A new consumer privacy bill unveiled by Sens. John Kerry, D-Mass. and John McCain, R-Ariz., on Tuesday is already dividing consumer groups, pitting privacy advocates against Consumers Union and big companies such as Microsoft and eBay.
The bill aims to protect consumer privacy by regulating how companies can collect and use personal information. But some groups were furious that it does not include “do-not-track” provisions to give Internet users a one-stop approach to keeping their information private.
The Commercial Privacy Bill of Rights would require companies to implement security measures, allow consumers to control what information is collected, and minimize the type and amount of personal information that can be gathered. It also cracks down on third-party companies that trade in consumer information gathered for other services.
“Americans have a right to decide how their information is collected, used, and distributed, and businesses deserve the certainty that comes with clear guidelines,” Kerry said. “Our bill makes fair information practices the rules of the road, gives Americans the assurance that their personal information is secure, and allows our information-driven economy to continue to thrive in today’s global market.”
The bill tasks the Federal Trade Commission and state attorneys general with enforcing the rules, and also establishes a “safe harbor” program that would allow more flexibility for companies who meet certain benchmark standards.
McCain said that the bill, while imperfect, strikes a reasonable balance between privacy and legitimate information uses.
“Consumers want to shop, browse, and share information in an environment that is respectful of their personal information,” McCain said. “Our legislation sets forth a framework for companies to create such an environment and allows businesses to continue to market and advertise to all consumers, including potential customers.”
Not included in the legislation, however, is a so-called “do-not-track” provision that would allow consumers to block all tracking as they browse the Web. The bill proposes instead that consumers opt out at each individual website.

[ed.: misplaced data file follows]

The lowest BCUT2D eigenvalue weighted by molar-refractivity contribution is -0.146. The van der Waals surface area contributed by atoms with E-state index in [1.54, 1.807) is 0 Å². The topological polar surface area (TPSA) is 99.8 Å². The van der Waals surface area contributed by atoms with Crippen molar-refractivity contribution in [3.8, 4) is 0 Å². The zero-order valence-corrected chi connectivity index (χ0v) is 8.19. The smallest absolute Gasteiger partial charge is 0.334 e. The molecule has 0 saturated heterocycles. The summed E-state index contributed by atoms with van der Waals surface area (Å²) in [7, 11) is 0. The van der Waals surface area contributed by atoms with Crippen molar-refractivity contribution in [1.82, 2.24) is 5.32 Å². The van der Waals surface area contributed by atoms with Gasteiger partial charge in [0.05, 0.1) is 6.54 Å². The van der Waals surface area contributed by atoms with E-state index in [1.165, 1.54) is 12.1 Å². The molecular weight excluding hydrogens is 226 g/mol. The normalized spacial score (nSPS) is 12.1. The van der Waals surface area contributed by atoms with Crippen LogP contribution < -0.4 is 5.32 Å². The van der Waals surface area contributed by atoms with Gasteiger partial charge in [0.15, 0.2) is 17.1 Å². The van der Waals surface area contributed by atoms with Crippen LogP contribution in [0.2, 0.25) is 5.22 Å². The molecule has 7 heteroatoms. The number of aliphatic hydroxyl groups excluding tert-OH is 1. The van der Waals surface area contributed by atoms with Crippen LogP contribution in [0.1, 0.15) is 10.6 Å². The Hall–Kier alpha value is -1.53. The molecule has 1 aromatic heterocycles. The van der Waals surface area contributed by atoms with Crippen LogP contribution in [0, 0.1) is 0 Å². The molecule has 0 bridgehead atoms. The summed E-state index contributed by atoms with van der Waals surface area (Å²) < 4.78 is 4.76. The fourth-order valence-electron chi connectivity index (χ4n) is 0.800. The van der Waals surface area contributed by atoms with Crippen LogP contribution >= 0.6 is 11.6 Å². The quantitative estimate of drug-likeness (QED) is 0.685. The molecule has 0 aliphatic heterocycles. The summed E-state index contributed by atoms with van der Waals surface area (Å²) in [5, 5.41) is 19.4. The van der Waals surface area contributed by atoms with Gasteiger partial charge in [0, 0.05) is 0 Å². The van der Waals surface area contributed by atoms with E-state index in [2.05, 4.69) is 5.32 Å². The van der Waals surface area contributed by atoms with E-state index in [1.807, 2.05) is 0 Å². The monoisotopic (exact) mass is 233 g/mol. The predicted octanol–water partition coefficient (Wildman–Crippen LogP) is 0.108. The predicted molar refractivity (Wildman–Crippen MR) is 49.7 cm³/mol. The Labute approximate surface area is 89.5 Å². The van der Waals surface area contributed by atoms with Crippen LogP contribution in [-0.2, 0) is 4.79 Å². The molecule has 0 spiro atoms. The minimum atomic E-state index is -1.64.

Kerry said a “robust” opt-out option negates the need for a do-not-track requirement, but that has some consumer advocacy groups worried.
“Consumers should have the right to use the Internet and mobile devices with confidence that their privacy choices are respected, and with anonymity if they choose,” a coalition of advocacy groups wrote in a letter to Kerry and McCain. They also said the bill gives the Commerce Department too much authority and gives special treatment to Facebook and other social media sites.
“We fear this bill could simply enshrine these practices, allowing the continued compilation of vast digital dossiers that can negatively affect consumers in transactions involving their finances, health, and families,” the letter states. Without changes, the group, which includes Consumer Watchdog, says it won’t support the bill.
Other consumer groups, however, joined some businesses in praising the legislation. Consumers Union called it “an important step forward” and companies such as Microsoft, eBay, HP, and Intel have signaled their support.
“We appreciate that this legislation is technology-neutral and allows for flexibility to adapt to changes in technology,” the companies said in a joint statement. “The bill also strikes the appropriate balance by providing businesses with the opportunity to enter into a robust self-regulatory program.”
This article appears in the April 12, 2011, edition of National Journal Daily PM Update.